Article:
Older News  » Helping your child with maths

Last updated 10:56 AM on 15 September 2011

Success in maths in the later years of school is dependent on developing a solid understanding of the foundational concepts: addition, subtraction, multiplication and division.

Maths expert and parent, Associate Professor Janette Bobis from the University of Sydney, gives her top tips on how young kids can become confident in maths.

Have a positive attitude towards maths

When parents tell their children that they themselves can't do it, it means they're communicating messages that it's OK not to be good at maths, which can carry all the way through high school.

Talk to your child about maths in everyday life

Talking to children about how maths is important in their everyday life makes it relevant and real. Some ideas are:

  • cooking in the kitchen (measurement)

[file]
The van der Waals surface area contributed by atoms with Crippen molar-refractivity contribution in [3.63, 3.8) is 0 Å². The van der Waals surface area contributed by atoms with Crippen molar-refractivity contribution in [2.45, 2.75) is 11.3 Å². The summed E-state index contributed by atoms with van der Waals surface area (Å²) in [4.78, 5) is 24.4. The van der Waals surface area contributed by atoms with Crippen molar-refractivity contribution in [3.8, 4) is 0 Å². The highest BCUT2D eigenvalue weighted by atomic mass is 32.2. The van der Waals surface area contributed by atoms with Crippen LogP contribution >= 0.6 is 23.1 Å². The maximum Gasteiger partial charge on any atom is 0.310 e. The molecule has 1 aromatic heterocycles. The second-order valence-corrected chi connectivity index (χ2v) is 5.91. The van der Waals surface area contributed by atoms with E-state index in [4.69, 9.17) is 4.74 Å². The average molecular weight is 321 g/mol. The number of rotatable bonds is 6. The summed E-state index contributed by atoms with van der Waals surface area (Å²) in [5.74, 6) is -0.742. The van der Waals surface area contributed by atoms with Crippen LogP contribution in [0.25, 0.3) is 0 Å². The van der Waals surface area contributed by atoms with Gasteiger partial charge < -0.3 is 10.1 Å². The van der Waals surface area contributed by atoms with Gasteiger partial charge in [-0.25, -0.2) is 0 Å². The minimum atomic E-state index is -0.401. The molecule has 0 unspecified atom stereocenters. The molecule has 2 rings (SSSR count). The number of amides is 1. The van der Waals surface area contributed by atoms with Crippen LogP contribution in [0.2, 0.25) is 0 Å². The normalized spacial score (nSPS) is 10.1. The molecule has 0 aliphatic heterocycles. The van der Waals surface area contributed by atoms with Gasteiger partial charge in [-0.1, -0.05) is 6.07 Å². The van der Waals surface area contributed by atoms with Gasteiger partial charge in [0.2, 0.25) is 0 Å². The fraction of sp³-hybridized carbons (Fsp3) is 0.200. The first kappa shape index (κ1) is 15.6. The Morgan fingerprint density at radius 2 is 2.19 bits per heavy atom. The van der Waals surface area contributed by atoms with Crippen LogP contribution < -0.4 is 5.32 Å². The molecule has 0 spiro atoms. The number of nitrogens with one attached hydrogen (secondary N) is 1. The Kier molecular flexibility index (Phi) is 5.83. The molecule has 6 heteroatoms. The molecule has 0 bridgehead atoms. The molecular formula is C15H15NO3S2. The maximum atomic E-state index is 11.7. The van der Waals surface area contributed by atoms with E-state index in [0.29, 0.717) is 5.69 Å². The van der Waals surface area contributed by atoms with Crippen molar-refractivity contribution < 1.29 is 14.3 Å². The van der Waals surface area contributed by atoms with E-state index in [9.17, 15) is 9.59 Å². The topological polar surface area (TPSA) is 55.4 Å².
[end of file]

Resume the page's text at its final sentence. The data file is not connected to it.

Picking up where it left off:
• operating a microwave oven (numbers and counting backwards)
  • stacking containers in the cupboard (shapes)
  • finding a certain house number down the street (counting by twos).

Play games to show you're interested in maths

Playing games that involve cards or dice provides valuable opportunities to show that maths matters and helps them to become better mathematicians.

Ask your child to explain how they work things out

What we've found through years of research is that even young children have quite sophisticated thinking strategies for solving maths problems. We need to communicate to them that their ways of thinking are just as important as finding out the answer.

Look at patterns with your child

Asking your child to identify patterns – whether it's a pattern in a sequence of numbers, the beads in a necklace or the way bricks are arranged in a pathway – is helpful because through patterns, children identify structure.

Get your child to work things out in their head

Kids are encouraged to work things out in their mind in the early years of school rather than using pen and pencil to work out number problems, because it leads to a deeper understanding of the maths involved.

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